Commentary

Two Simple Cures for What Ails American Corporations

By William A. Niskanen
September 23, 2002

Enron, WorldCom, and company failed by making unusually bad business decisions — not by violating accounting standards. Almost all of the public debate about the failure of those large corporations, however, has focused on how to improve accounting standards and auditing procedures while ignoring how current government policies increase the frequency and magnitude of corporate failures. Without changing the policies that contribute to corporate failures, the primary effect of improved accounting rules and auditing procedures would be to speed up bankruptcies.

Corporations go bankrupt when they can no longer meet the obligations to their creditors. This is a result of some combination of unusually risky investments and unduly high debt. Bankruptcy is the limiting step in the process of reallocating capital, and the optimal number of bankruptcies is not zero. Current government policies, however, lead to a larger-than-optimal rate of bankruptcy.

The federal tax code is the major policy that increases the conditions that lead to corporate bankruptcy. First, the corporate earnings subject to taxation exclude interest payments but not dividends. This leads corporations to use more debt than would be the case if the tax treatment of interest and dividends were the same. The combined federal and state corporate income tax rate in the United States is now the fourth highest among the industrial nations, so one should expect American corporations to be unduly dependent on debt finance.

Second, for most investors, the tax rate on dividend income is much higher than the rate on long-term capital gains. This leads corporations to rely more on capital gains than on dividends as the return to equity. This bias also leads to several other adverse effects — reducing the cash-flow discipline to meet dividend payments, increasing the incentive to inflate the stock price, and increasing the role of corporate managers relative to investors in the allocation of capital.

The simplest way to reduce these two tax-related problems is to allow corporations to deduct one-half of their dividend payments from the earnings subject to the corporate income tax. This would make the combined corporate and personal tax rate on interest and dividends about the same for most investors without changing any other feature of the corporate or personal income tax code and would roughly eliminate those adverse conditions attributable to the current difference in those rates. Over the past several years such a change would have reduced corporate income tax liability by about $60 billion a year, substantially reducing the bias in favor of debt finance. Other tax revenues, of course, would increase due to an improved allocation of capital, increased corporate investment, and higher personal income tax revenues from increased dividend payments.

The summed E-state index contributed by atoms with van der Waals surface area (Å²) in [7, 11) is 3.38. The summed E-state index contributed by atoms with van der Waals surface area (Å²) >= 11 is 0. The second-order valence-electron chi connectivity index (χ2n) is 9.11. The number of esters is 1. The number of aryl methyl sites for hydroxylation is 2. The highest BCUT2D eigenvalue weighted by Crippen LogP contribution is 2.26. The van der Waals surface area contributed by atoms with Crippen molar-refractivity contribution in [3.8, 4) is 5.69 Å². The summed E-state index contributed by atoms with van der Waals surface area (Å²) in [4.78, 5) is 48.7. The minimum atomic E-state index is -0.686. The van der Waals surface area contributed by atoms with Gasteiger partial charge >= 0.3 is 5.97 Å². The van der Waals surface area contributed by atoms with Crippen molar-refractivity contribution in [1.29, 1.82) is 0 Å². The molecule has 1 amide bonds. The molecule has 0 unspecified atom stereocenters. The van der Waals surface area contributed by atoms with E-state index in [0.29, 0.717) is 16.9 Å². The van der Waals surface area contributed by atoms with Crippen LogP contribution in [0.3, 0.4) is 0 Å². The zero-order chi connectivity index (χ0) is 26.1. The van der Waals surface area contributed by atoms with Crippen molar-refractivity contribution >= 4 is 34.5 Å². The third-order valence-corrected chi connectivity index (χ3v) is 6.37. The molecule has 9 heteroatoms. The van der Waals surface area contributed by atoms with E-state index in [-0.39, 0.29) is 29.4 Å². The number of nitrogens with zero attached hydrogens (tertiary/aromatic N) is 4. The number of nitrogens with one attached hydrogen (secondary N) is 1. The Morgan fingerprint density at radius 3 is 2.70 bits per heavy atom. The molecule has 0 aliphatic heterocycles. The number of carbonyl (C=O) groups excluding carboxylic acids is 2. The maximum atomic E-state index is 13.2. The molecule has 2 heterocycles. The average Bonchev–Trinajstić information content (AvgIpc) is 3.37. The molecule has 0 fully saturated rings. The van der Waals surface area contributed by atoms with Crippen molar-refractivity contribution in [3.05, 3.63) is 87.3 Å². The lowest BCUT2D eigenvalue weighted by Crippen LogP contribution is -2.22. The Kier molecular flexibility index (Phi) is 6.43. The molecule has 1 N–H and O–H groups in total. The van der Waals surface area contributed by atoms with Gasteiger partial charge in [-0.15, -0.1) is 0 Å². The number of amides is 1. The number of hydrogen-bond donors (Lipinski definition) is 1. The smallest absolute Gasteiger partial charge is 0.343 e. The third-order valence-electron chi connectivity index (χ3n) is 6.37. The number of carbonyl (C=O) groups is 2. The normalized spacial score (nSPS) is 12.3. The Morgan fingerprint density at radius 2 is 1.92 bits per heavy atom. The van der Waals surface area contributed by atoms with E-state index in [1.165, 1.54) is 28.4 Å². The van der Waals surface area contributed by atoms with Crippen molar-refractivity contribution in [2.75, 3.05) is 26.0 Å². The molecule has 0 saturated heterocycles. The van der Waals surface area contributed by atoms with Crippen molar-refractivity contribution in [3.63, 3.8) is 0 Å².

For those who would otherwise be opposed to reducing corporate income tax liability or considering any supply-side benefits of lower tax rates, the Cato Institute has long maintained a list of federal corporate welfare spending, the elimination of which would more than offset the reduction of corporate income tax liability.

Another important problem is that both the federal and state governments have passed many laws that protect corporate management against the interests of the general shareholders. The most important of those laws is the federal Williams Act of 1968, which requires any person or group that acquires more than 5 percent of the shares of a corporation to provide extensive information within 10 days to the corporation, the exchanges, and the Securities and Exchange Commission (SEC), including “if the purpose of the purchases or prospective purchases is to acquire control of the business of the issuer of the securities,” and increased the authority of the SEC to regulate tender offers. Following the Williams Act, the number of hostile takeovers declined in the 1970s and, following a series of court decisions and state anti-takeover laws beginning in the late 1980s, the number of hostile takeovers declined again in the 1990s. The primary protection of general shareholders against an abuse of authority by corporate management, thus, has been substantially eroded by public policy. The second simple cure for what ails American corporations, thus, is to begin to reverse this process by repealing the Williams Act of 1968.

A candidate for Congress who endorses these two simple cures — the deduction of one-half of dividends from the earnings subject to the corporate income tax and the repeal of the Williams Act of 1968 — -would be among the few to demonstrate that they understand what has happened to American corporations and the most important policy changes to restore their financial health and integrity.

William A. Niskanen, former acting chairman of President Reagan’s Council of Economic Advisers, is chairman of the Cato Institute.